Crisp Up Chickpeas For A Deliciously Gluten-Free Crouton Swap

Crunchy chickpeas in a bowl
Crunchy chickpeas in a bowl - Bhofack2/Getty Images

Croutons are crunchy bite-sized delicacies that bring satisfying bite and flavor to many different recipes. But whether it's dietary restrictions or personal preferences, traditional croutons, due to their wheat and gluten content, aren't a suitable option for every foodie. Tasty food and must-have ingredients should be accessible to everyone. With a little brainpower and creativity -- great news -- you can turn chickpeas into a batch of gluten-free croutons.

When baked or fried until crispy, chickpeas take on a crunchy texture that resembles that of a crusty crouton. But unlike croutons, which are often made from gluten-laden bread, chickpeas are nutrient-dense, gluten-free legumes. Not only do they act as an excellent substitute for croutons, but they also add fiber, protein, and healthy fats to your dishes. And since they're naturally mild in taste, the difference in flavor between croutons and crunchy chickpeas is negligible. (It's all about that crunch after all.) But that doesn't mean chickpea croutons are dull, you can easily brighten them up with spices, herbs, and seasonings to mimic the flavor profile of your favorite bread-based croutons.

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Tips For Making Crispy Chickpeas

Crispy chickpeas on baking sheet
Crispy chickpeas on baking sheet - Clarkandcompany/Getty Images

Similar to other types of beans, cooked chickpeas are naturally soft and tender. While this moist texture is ideal for soups, tuna salad dupes, and hummus spreads, the goal here is to get them nice and crunchy to resemble a proper crouton. So what's the best way to make crispy chickpeas?

An air fryer is a tried-and-true method for perfecting crispy chickpeas. Air fryers are handy kitchen gadgets that can cook, roast, bake, and fry foods twice as fast as conventional ovens using convection (circulating hot air) which makes them ideal for yielding a batch of chickpea croutons in a flash. If you don't have an air fryer, a normal oven, though it will take longer, will also work. (But the convection setting, if you have it, is even better.) If all else fails, you can also get chickpeas charred and crispy by sautéeing them on the stovetop. Whichever cooking method you prefer, drizzling them with oil is a step you shouldn't skip if you want to achieve a decadent crunch. Because it's tedious, removing the chickpea skins is optional, but because they can retain moisture, ditching the skin makes for an even crunchier texture.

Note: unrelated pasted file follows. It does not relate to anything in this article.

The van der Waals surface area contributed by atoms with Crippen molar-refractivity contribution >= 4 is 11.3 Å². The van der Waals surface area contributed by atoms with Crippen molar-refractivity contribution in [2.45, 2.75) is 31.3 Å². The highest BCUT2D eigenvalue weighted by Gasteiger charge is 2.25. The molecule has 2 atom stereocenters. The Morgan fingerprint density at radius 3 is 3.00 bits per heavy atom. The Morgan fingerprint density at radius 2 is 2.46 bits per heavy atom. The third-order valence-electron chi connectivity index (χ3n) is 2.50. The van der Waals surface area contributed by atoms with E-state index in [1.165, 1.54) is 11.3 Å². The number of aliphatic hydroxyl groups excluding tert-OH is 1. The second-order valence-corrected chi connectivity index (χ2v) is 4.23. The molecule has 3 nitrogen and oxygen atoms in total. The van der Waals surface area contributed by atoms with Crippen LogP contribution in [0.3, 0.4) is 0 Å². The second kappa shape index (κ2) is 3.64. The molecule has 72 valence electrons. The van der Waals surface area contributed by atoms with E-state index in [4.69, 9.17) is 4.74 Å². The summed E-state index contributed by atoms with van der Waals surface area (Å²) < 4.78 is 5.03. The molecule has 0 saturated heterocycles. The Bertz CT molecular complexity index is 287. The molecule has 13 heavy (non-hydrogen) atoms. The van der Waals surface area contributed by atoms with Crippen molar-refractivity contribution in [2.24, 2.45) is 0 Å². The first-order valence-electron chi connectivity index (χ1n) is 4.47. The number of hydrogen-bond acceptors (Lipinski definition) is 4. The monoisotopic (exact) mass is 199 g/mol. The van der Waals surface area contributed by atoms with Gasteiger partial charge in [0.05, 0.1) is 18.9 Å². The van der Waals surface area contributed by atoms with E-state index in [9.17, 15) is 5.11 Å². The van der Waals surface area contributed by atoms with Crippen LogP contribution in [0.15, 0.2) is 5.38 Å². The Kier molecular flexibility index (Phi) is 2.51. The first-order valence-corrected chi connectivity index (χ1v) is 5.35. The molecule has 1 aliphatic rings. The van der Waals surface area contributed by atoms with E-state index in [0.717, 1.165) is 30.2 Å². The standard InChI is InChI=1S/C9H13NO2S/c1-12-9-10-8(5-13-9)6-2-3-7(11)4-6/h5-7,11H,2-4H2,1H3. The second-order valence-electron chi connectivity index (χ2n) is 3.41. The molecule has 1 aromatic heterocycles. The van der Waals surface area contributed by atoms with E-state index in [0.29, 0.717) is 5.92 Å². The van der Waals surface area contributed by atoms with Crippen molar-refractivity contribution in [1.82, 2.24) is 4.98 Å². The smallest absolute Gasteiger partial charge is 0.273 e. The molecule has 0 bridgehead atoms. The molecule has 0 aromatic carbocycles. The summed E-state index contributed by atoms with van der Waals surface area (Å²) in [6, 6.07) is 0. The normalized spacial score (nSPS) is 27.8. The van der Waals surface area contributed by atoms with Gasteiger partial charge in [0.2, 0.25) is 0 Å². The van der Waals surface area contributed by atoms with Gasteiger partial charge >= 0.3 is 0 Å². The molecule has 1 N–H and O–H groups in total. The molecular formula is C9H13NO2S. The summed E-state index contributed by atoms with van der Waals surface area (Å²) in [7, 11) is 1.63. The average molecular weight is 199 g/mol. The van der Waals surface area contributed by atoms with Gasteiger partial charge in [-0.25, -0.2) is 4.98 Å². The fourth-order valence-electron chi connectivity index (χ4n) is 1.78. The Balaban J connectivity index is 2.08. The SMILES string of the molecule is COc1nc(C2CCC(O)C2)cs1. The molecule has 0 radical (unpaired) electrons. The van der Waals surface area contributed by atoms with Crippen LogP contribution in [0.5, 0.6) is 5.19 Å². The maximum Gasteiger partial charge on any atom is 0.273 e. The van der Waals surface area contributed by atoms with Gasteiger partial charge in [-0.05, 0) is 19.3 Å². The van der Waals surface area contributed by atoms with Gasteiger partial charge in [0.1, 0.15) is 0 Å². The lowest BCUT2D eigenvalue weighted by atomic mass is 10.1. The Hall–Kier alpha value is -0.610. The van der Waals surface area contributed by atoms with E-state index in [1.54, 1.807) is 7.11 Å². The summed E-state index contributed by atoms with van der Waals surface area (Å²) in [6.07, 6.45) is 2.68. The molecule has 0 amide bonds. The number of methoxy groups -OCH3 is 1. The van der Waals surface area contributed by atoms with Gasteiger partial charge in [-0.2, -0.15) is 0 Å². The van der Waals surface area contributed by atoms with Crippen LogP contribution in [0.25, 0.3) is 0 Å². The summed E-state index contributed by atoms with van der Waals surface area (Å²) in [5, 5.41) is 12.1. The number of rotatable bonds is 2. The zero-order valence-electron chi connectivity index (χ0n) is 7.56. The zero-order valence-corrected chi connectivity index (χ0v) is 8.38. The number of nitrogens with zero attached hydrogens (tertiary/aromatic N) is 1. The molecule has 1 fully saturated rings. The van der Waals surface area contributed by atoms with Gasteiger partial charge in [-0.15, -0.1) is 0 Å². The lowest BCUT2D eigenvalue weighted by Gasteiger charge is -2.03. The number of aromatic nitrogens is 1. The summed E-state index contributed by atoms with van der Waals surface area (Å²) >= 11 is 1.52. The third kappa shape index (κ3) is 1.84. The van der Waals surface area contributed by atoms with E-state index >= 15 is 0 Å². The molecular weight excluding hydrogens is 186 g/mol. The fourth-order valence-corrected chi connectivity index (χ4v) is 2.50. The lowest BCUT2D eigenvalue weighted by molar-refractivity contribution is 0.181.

Whether you make these crouton alternatives from canned or dried chickpeas is ultimately up to you. If you're using dried chickpeas, just remember to soak them overnight before cooking them, which is said to make them more easily digested.

Uses For Chickpea Croutons

Soup topped with crispy chickpeas
Soup topped with crispy chickpeas - K2 PhotoStudio/Shutterstock

Crispy chickpea croutons aren't a traditional or commonly used ingredient, so once you make your first batch, you may not know exactly what recipes they'll work best in. However, as a general rule, if you'd top it with croutons, you can top it with crunchy chickpeas all the same. For starters, you can eat these crunchy little beans as a snack all by themselves. Because let's be honest, who of us hasn't stared blankly into space hovering over the kitchen sink while enjoying a handful (or three) of straight-up croutons? If that painstaking admission of an option doesn't resonate with you, use crunchy chickpea croutons to add texture to salads made with tender, leafy greens or drop a fistful on top of a creamy bisque to give it shape and dimension.

Chickpea croutons are also great options for adding a crunchy (gluten-free) au gratin layer atop succulent casseroles and other baked dishes. For more adventurous options, pop them into a fluffy egg scramble, thread them throughout a charcuterie board, or incorporate them into a bounty of trail mix. Don't forget to add depth to their flavor by tossing the chickpeas with aromatics and seasonings like garlic, paprika, cayenne, parsley, rosemary, or your favorite flavored salt before baking them.

Read the original article on Daily Meal.